The Shaukeens: Meet the stalkers

A scene from the movie  

Genre: Comedy

Director: Abhishek Sharma

Cast: Anupam Kher, Annu Kapoor, Piyush Mishra, Lisa Hayden, Akshay Kumar

Prudery aside, three aging men desperate to have some illicit liaisons in the autumn of the their life could be an interesting plot of a mischievous comedy but director Abhishek Sharma fails to conjure up the mood and the moments. It neither pushes the envelope for an adult comedy nor does it manage to reignite the innocence and spontaneity which were the hallmark of the original directed by Basu Chatterjee. Anupam Kher, Annu Kapoor and Piyush Mishra are not as effortless as Ashok Kumar, Utpal Dutt and A.K.Hangal but the real fault lies with the writing of Tigmanshu Dhulia who has not been able to imbue an authentic naughtiness to the borrowed stuff. The upgrade reflects only in the production budget. Goa becomes Mauritius, of course Lisa Hayden is much more uninhibited than Rati Agnihotri, who, by the way, makes an appearance in a thankless role, but it is the build up that lacks punch. Off and on, the seasoned players impress with their improvisation like the scene where Kapoor talks about how this generation takes sex casually. Mishra, who has not been seen in the comic space, is outstanding in conveying the desperation for attention but the lack of meat in situations ensure that there is no high tide in this comedy. Lisa, as the centre of attraction, disappoints in the acting department and doesn’t fit into the stereotypes that the film is propagating about old lecherous men. In fact her acting skills become a joke in the film itself providing an aa-haa! moment at last. Perhaps after watching the first half producer Akshay Kumar felt himself on the side of the suffering audience and jumped into the scene.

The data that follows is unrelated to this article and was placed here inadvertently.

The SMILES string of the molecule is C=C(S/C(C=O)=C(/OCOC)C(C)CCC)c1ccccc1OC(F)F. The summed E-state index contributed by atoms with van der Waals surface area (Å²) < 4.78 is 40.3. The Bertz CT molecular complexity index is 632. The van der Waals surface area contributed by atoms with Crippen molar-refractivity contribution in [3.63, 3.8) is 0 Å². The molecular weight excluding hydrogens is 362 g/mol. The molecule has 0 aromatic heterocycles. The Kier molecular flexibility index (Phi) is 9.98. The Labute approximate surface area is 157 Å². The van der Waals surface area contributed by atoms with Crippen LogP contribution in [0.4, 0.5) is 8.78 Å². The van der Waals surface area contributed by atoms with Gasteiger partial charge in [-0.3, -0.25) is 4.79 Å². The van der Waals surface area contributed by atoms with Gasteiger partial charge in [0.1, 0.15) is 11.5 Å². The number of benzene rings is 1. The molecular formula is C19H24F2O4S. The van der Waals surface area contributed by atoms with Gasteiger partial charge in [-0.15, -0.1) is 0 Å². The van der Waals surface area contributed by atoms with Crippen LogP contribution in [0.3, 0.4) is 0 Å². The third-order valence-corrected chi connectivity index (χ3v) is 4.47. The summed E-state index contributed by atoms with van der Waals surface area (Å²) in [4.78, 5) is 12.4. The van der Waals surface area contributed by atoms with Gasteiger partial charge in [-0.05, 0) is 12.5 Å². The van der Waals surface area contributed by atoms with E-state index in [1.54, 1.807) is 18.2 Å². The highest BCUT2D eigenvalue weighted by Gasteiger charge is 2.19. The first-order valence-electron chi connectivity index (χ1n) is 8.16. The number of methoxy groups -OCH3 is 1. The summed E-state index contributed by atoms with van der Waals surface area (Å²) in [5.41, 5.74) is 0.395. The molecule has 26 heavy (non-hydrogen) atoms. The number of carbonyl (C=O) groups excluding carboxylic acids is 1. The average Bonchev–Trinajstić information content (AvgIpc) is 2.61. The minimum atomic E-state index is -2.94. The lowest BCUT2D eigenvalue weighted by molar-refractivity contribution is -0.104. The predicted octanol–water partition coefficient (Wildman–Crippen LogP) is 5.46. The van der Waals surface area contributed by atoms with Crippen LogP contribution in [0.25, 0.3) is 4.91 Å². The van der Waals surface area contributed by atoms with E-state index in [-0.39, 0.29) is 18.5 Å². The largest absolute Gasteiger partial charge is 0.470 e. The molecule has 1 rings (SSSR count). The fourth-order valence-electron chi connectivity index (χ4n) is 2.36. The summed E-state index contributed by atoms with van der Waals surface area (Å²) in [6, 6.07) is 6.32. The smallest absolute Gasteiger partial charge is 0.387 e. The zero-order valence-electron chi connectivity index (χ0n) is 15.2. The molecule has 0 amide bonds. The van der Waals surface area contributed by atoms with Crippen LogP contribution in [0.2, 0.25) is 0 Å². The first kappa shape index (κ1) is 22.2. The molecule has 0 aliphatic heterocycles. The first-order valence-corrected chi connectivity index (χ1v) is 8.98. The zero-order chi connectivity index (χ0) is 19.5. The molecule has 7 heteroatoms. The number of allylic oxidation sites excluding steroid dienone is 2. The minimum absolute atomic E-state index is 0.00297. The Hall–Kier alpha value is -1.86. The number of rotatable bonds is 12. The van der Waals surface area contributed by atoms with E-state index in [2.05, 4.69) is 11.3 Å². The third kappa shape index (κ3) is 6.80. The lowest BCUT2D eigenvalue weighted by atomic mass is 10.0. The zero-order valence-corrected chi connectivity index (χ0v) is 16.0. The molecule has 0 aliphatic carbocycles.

Things improve with his extended cameo with Cyrus Barocha that breathes some life into this listless comedy. Playing himself, Akshay makes fun of the choices of his films and his desperation to win a national award. But the garnishing can only make a dish look better; it can’t make it taste good.

Bottomline: Neither ribald nor innocent, this one is an unwarranted rehash of Basu Chatterjee’s original.

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Printable version | Jun 14, 2021 1:56:47 AM |

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